32 Year Cold Case Murder Trial Continues
The trial of an Industry man accused of brutally beating a woman to death in North Anson 32 years ago began today in Skowhegan.
He was considered the prime suspect in the 1980 murder of Rita St. Peter. Thursday in Skowhegan, 56-year-old Jay Mercier faced a jury charged with that crime.
During his opening statement, Deputy Attorney General Andrew Benson painted a 32-year-old picture of the crime for the jury. "He took a heavy instrument, perhaps a tire iron, and he brutally beat Rita St. Peter over the head and left her body there," Benson said.
Authorities say Mercier left St. Peter's body along a dirt road in North Anson that July night. The forensic technology needed to process the evidence police had didn't exist back in 1980, so that evidence, including bodily fluids taken from the victim and tire tracks left at the crime scene, languished in an evidence locker for more than three decades. That was until the case was looked at again, with modern forensics. Benson told the jury those bodily fluids produced two DNA profiles. One was the victim Rita St. Peter. "So the crime lab has an unknown male profile. And they have a prime suspect. A prime suspect they've had in the case for 30 years. Jay Mercier."
In 1980, then Maine State Trooper Barry Delong, along with Jim Ross from the Maine Warden Service, interviewed Mercier. Ross testified that Mercier said something during that interview that struck him as peculiar. "He made a comment to the affect, 'I'm not saying I did it, but if I did what would happen to me?'" Ross told the jury under driect examination.
In 2010, police re-interviewed Mercier, who has steadfastly maintained all along that he never met Rita St. Peter. This time, Detective Brian Jacques confiscated a cigarette butt Mercier threw on the ground during the interview. "The crime lab obtained a DNA profile from that cigarette butt. Mr. Merceir's DNA profile," Benson told the jury. "What do you suppose she found when she compared Mr. Mercier's DNA profile to the unknown male DNA profile? It was a match."
The Maine State Police Crime Lab in Augusta also looked at the tire impressions taken by now-retired Detective A.J. Carter 32 years ago who, in 1980, was a homicide investigator with the Maine State Police. Carter testified that he noticed the distinct tire tracks, took a Polaroid picture of the tracks and put it in his shirt pocket.
Those tire impressions photographed by Carter at the scene, were among the clearest impressions police found, but never made it to evidence,thanks to William Wright, the Somerset County Sheriff in 1980. According to Ross, he found the freshest set of tire tracks at the crime scene in a section of mud and attempted to divert law enforcement around the tracks to preserve them as evidence. Then Sheriff Wright showed up on the scene. Ross testified that he asked Wright to avoid driving on the mud where the tracks were. "He said was the high sheriff of Somerset County and he would go wherever he wanted and he drove right thought the tire tracks," Ross said.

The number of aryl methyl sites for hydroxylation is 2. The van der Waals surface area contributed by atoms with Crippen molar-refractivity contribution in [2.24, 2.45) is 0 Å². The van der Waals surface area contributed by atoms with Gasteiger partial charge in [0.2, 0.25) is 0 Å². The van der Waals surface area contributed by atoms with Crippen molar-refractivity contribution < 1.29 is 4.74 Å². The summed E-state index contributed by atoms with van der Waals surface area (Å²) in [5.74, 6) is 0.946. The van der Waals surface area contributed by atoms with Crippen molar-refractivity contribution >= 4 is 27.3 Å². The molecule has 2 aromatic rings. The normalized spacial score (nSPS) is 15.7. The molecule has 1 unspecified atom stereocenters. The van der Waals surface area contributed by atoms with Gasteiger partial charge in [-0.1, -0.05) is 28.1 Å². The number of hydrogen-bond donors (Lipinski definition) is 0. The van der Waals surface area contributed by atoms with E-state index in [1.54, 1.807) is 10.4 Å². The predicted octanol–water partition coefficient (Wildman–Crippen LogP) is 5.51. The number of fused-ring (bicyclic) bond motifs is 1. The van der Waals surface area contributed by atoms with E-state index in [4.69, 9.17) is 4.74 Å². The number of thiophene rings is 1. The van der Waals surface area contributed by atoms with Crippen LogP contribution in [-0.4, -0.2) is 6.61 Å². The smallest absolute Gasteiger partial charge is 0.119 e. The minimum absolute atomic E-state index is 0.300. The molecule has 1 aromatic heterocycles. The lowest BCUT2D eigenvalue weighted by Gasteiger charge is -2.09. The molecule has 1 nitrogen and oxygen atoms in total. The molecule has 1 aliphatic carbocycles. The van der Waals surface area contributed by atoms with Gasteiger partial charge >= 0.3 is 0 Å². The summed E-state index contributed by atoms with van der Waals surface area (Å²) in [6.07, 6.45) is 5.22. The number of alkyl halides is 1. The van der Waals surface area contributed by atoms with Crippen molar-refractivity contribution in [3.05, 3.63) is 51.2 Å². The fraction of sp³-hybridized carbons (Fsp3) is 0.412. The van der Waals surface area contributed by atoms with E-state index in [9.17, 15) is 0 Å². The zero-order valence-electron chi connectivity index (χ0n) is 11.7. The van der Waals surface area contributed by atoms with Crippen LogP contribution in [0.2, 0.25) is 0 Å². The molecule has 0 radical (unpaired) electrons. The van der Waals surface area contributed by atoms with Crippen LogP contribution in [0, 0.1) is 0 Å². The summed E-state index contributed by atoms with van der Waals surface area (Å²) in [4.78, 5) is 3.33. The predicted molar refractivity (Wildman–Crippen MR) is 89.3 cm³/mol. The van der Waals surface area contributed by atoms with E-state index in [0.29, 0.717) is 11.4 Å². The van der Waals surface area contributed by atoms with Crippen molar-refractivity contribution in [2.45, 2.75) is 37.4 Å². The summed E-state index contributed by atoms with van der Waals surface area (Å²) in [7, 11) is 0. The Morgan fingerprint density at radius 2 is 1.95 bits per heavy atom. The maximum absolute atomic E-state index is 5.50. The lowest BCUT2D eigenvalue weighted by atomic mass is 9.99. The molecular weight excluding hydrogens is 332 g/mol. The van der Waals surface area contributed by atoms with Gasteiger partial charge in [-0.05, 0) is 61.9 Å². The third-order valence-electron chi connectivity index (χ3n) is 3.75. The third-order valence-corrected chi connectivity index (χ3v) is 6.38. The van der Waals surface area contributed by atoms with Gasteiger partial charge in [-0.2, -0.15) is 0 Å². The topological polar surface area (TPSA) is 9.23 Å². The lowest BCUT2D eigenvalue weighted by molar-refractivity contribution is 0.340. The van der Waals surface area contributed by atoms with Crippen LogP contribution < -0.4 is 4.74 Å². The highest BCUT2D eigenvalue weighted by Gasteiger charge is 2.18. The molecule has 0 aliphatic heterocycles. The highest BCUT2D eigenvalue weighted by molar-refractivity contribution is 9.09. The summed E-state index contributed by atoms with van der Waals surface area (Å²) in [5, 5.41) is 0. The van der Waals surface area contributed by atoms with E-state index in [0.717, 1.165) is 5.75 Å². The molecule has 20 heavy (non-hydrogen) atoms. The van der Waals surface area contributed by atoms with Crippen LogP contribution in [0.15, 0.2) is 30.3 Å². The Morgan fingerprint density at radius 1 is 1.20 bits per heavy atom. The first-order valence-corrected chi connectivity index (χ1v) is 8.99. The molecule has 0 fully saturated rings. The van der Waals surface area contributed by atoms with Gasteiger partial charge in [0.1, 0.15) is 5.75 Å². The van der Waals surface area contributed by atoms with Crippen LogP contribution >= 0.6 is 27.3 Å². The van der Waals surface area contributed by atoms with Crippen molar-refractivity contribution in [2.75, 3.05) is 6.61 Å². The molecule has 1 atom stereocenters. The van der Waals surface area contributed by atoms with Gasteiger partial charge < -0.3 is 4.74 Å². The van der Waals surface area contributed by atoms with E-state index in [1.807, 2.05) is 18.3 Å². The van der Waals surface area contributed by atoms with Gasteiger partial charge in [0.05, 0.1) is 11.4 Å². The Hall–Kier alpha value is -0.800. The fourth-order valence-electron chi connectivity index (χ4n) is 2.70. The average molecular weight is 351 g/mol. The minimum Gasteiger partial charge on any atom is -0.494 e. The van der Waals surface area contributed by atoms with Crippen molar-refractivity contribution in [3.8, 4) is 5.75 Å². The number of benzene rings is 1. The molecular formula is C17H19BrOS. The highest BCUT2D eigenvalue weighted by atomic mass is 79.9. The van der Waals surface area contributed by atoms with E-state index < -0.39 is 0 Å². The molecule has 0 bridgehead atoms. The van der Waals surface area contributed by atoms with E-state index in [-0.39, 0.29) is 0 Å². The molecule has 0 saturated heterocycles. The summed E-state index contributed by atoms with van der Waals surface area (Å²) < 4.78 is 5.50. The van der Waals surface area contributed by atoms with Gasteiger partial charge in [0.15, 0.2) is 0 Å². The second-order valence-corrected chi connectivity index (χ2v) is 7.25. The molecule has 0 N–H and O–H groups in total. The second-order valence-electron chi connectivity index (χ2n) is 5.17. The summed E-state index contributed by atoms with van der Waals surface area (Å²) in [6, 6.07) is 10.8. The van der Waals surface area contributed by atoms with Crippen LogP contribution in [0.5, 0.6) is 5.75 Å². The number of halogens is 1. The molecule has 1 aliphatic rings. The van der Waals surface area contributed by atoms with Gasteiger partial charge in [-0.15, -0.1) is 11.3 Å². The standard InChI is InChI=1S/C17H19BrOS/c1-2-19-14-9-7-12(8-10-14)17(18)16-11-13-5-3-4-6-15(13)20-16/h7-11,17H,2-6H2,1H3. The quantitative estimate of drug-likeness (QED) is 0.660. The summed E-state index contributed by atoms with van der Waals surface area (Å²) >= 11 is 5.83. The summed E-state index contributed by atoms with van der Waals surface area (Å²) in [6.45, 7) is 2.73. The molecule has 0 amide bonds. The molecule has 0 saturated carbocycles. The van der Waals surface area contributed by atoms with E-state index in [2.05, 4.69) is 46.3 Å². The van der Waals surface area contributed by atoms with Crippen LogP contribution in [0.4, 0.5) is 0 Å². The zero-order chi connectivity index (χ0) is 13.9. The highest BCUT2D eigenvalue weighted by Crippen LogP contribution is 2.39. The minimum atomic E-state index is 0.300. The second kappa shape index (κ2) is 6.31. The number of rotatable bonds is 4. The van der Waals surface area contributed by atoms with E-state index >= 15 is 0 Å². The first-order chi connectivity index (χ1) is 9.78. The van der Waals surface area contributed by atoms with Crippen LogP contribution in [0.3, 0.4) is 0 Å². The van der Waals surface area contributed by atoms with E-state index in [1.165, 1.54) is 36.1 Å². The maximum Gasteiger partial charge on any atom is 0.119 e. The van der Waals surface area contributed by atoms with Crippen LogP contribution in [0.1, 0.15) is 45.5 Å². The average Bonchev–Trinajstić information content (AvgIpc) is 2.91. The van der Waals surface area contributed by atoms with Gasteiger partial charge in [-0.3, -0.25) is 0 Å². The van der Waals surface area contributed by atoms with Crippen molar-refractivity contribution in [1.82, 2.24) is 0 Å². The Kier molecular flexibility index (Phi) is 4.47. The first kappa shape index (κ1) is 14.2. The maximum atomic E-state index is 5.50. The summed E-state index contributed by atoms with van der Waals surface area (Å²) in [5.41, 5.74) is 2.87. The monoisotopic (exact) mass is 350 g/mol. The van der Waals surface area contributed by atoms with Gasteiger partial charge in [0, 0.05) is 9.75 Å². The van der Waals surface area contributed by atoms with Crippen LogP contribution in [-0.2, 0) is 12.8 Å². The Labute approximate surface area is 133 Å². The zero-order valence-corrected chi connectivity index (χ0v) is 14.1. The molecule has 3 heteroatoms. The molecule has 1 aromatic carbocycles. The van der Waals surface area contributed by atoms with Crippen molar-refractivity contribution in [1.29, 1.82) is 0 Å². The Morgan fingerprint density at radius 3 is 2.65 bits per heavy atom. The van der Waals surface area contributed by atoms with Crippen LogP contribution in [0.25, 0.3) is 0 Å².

The following day, Mercier gave police permission to search his truck and Detective Carter said he got to take a closer look at Mercier's tires. "They looked very similar to the photo I had in my pocket," Carter testified. "They were dissimilar from front to rear and I took ink impressions of all four tires." Those ink impressions were entered as evidence Thursday morning at Mercier's trial.
The tire impressions were also re-examined at the Maine State Police Crime Lab in Augusta. "Out of the eleven photos of apparent tire impressions, either in the dirt or in the mud, seven of them had a tread pattern that was identical to Mr. Mercier's front tires," Benson said Thursday.
Defense attorney John Martin argued that there's no new evidence in the case. "The fact that they now know Jay Mercier slept with Rita St. Peter and he lied about it, that's what's changed," Martin told the jury during his opening statement. "But that's not murder, ladies and gentlemen. They've had the same evidence for 32 years and they couldn't bring Jay Mercier in."
Martin told the jury the tire tracks are nothing new. "These were taken and compared at one time in 1980. July 5th, July 6th, July 7th, something happened where these were compared and set aside. They were set aside, it wasn't enough. It wasn't enough to bring Jay Mercier in here," Martin argued.
He also told the jury about a beer bottle found at the scene that was fingerprinted. "The beer bottle had a fingerprint on it. Wasn't Jay Merceir's fingerprint," Martin said.
The defense team is hoping the fact the case that sat cold for 32 years will mean reasonable doubt with the jury. "Over time, memories fade, witnesses will die, evidence can be corrupted or lost, crime scenes can change. All these things can happen over time."